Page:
I’m walking slowly down the street, not a good day for me, but that’s not going to stop anything. It’s become a big part of the week, meeting my friend at the café. We sit outside in the passing parade of our seaside town, sharing haiku and reflections.
tourists eat ice-creams
in the park
He’s at our usual table, bent slightly over his note pad and pen. He looks up to pat a dog that’s stopped to sniff at the ground. I recall one of my favourite ku of his:
the bow wave of a dog
We enjoy pretending we’re a couple of old Chinese poets like Han-shan and Shi-te, refugees from the affairs of men, interested in the great eternals of beauty and true comradeship. I come closer on my wobbly legs.
old Norfolk pine
We chat about the weather, decide what we’ll order for lunch, before we get down to real matters:
halfway up the mountain
gazing over a field
of mustard flowers
Later, I sit at the café a little longer, watch as he walks away, tall and upright. Around the corner and gone.
in my palm the warmth
of our last handshake
LikeLiked by 1 person
I first heard of John Bird from Nicholas Barwell in 2005, a Western Australian haiku writer who had been discussing haiku, and learning about haiku, with John over the phone for some time.
Nicholas asked John if he would be willing to be my mentor, as I was very interested in haiku, but had a lot to learn, and still do. I don’t think we ever stop learning. John contacted me and was happy to mentor me, but warned me first that he would be totally and perhaps sometimes brutally honest with me about my haiku writing. And he was. It was exactly what I wanted and needed. I wanted to learn, and you can’t learn from being told only what’s ‘nice’ about your haiku.
My first published haiku was in The Heron’s Nest, not long after that mentorship with John. He was very pleased for me.
John later published some of my haiku on Australia Haiku Dreaming.
I wish I had met John in person. He was so encouraging and generous, a lovely man . Thank you so much John for instilling in me the love of haiku! I will always treasure that.
LikeLiked by 1 person
Did not meet you
you left us your passion
LikeLiked by 1 person
Sadly, I never had the opportunity to meet John in person. I only ever communicated with him by email. John first contacted me to nominate one of my haiku for the 2006 Seashell Game which was a huge surprise. Our email exchanges quickly turned to Australian Rules Football and our shared passion for the Collingwood Football Club. Since 2006, I have written a match report (in haiku!) for about 90% of games played by the Black and Whites which I shared with John each week. He would usually fire back with a few of his own, one of my favourites being;
feeding my club scarf
to the shredder
Between 2009-2011, John lent a kind and interested ear when I was researching for my Masters thesis on the History of Australian Haiku. His generosity is matched only by his clear and strong opinions on all matters haiku. John is a giant of our community and his legacy will live on. Vale.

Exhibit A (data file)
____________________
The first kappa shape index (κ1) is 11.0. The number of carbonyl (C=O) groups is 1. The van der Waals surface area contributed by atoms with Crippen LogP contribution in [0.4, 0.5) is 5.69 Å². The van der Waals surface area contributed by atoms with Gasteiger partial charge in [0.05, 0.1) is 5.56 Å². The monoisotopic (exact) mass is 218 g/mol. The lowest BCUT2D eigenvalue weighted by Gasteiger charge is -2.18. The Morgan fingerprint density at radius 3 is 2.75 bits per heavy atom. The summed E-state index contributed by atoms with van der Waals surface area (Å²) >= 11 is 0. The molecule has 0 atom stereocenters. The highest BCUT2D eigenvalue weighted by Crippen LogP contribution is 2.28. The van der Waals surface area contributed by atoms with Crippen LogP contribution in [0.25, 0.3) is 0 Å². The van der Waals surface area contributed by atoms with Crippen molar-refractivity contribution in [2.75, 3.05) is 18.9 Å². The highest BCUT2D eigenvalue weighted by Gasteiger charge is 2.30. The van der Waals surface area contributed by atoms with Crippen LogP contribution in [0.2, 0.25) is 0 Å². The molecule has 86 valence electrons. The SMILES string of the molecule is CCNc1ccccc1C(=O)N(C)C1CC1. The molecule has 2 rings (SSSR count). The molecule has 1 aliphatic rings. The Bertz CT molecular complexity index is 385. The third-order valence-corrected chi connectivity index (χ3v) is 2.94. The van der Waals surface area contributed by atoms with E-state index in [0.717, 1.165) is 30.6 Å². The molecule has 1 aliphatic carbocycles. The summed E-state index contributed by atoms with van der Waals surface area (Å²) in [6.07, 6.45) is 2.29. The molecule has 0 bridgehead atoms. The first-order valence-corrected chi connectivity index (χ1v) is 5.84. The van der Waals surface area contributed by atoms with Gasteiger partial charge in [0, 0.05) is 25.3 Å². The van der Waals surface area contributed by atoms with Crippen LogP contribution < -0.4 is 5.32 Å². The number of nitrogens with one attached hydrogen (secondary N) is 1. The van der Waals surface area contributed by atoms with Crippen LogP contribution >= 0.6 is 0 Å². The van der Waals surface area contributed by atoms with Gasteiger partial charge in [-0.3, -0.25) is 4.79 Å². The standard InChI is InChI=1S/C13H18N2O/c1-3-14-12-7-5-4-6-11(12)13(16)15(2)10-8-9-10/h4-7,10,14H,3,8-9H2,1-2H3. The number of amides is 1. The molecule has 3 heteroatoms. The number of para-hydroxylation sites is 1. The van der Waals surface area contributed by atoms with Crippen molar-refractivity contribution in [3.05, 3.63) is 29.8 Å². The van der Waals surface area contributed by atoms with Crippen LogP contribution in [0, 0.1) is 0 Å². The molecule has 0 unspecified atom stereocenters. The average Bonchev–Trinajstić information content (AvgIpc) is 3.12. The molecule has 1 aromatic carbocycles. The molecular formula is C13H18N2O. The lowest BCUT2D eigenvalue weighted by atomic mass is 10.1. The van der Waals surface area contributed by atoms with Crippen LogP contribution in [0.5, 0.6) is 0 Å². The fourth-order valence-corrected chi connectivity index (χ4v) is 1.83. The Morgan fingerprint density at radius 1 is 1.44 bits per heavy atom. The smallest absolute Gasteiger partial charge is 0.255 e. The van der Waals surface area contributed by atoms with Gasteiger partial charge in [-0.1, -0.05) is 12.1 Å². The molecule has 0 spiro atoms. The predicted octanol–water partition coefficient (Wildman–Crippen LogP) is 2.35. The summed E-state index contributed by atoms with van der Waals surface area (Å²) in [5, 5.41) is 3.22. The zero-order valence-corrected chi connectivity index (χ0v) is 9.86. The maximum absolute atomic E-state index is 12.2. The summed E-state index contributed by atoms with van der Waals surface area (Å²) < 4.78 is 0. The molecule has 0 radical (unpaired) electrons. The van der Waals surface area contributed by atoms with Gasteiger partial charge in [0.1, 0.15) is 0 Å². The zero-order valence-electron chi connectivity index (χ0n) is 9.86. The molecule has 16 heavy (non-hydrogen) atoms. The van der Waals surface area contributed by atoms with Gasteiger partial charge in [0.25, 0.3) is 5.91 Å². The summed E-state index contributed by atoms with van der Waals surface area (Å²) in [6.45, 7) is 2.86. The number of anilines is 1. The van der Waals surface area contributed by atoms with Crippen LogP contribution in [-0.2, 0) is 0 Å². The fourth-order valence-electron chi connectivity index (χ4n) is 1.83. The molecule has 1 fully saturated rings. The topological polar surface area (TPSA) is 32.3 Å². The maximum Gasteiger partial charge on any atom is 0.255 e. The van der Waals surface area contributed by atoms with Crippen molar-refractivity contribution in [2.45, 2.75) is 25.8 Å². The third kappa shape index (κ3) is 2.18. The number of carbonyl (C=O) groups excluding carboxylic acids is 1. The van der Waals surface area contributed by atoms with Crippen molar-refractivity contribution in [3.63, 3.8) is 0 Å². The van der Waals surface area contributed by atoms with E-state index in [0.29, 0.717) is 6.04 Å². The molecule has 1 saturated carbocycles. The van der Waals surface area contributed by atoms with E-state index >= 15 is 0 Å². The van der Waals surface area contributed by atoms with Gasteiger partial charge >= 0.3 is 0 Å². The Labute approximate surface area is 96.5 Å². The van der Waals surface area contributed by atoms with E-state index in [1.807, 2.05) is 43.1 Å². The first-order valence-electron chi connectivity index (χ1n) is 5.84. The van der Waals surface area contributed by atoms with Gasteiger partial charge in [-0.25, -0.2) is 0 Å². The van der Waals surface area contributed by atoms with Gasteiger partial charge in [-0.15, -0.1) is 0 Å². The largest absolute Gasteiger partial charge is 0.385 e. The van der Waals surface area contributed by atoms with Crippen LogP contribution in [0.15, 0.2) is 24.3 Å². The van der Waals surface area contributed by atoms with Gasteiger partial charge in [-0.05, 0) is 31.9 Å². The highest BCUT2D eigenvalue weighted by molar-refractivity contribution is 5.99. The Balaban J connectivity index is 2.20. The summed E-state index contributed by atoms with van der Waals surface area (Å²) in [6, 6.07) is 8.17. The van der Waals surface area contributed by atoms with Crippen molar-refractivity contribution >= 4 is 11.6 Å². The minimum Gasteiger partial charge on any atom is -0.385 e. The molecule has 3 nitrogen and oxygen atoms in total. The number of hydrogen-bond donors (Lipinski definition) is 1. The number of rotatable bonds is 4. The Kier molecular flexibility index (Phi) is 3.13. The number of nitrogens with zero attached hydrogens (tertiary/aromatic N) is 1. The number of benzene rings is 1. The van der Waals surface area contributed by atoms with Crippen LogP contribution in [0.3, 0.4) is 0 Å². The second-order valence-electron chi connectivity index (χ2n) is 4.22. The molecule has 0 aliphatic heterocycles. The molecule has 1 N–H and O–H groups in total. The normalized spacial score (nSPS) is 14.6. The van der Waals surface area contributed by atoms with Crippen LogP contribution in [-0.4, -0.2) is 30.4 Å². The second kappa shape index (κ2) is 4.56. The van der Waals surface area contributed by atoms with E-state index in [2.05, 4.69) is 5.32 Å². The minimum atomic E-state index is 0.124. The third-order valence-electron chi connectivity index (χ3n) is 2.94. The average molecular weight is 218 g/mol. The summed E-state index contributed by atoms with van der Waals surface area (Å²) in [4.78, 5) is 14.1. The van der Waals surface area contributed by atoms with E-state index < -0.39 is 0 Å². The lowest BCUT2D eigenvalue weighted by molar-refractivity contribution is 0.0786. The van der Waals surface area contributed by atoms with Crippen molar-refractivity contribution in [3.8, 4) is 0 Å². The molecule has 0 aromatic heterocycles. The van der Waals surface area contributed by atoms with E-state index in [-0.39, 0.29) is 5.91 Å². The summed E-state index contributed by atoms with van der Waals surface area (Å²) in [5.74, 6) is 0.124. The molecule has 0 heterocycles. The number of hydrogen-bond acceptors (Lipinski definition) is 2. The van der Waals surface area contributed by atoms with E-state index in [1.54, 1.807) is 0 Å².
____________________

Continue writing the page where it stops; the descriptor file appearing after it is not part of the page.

Vale, John, and a salute. I have been wondering about you, knowing approximately your age and, at 75 myself, now, being no spring chicken.
I recall the last time we spoke on the phone. After that, I was told you’d gone to live with your daughter in Sydney, so I’m surprised to read that you’ve been in your house at Ocean Shores. I still have your phone number and certainly would’ve called you again. Your enthusiasm, your encouragement, your caring, your straightforwardness, your generosity, your sense of humour, your ability to see clearly through all the bullshit over the years we were in contact. . . all of this will not be forgotten. I really like the photo of you, Quendryth and Nathalie, above.
I don’t know how John first got my (old, and now defunct) email address. I didn’t know of him but I was surprised & happy to hear from him. He’d seen some of my early ku & liked them. He was straightforward about what he didn’t like regarding haiku poems, persons and directions. Like Jan Bostok before she met & married Sylvester, John had worked for the army in St. Kilda Road, Melbourne. Well, John encouraged me and he also roped me in to be a critical editor for his essays for ‘Haiku Dreaming Australia’. He was blunt & honest and so could I be , so we got on well. He got me into commenting on possible selections for his ‘Haiku Dreaming Australia’. He asked me for feedback & suggestions on his own haiku, and I complied. He invited me ( read “commanded” ) to go up and stay with him and his wife, Wyn (a gentle and lovely person), at his home at Ocean Shores, North NSW . He introduced me to Max Ryan & to Jacqui Murray and her husband at a pub and I had the honour of attending a Cloudcatcher’s meeting at Brunswick Heads, where I met Quendryth Young, Nathalie Buckland and Sharon Dean, all of whom I considered, after that, haiku companions.
I’m happy that Garry Eaton, an honest and intelligent American living in Canada for a long time , and deceased himself, now, managed to get John’s ‘Haiku Dreaming Australia’ onto the THF files (with John’s permission) before it all crumbled away.
– Lorin Ford
Haiku Dreaming is also available from Australian Haiku Society here: https://australianhaikusociety.org/haiku-resources/
still dreaming haiku blue skies
You will always be loved and remembered for making the Australian Haiku Society a reality with Janice Bostok, and others, and all the other things you did.
Rest in Power, John
founder, Call of the Page
John’s passing end of a ginko.
I never had the privilege of meeting John Bird but I am familiar with many of his haiku. I wasn’t long into my journey in haiku when John reached out to me while doing Thoughts: a study in progress, for definitions of haiku. I was delighted to be included in this and had my thoughts published in the definitions. His work will live on, Vale John.
Comments are closed.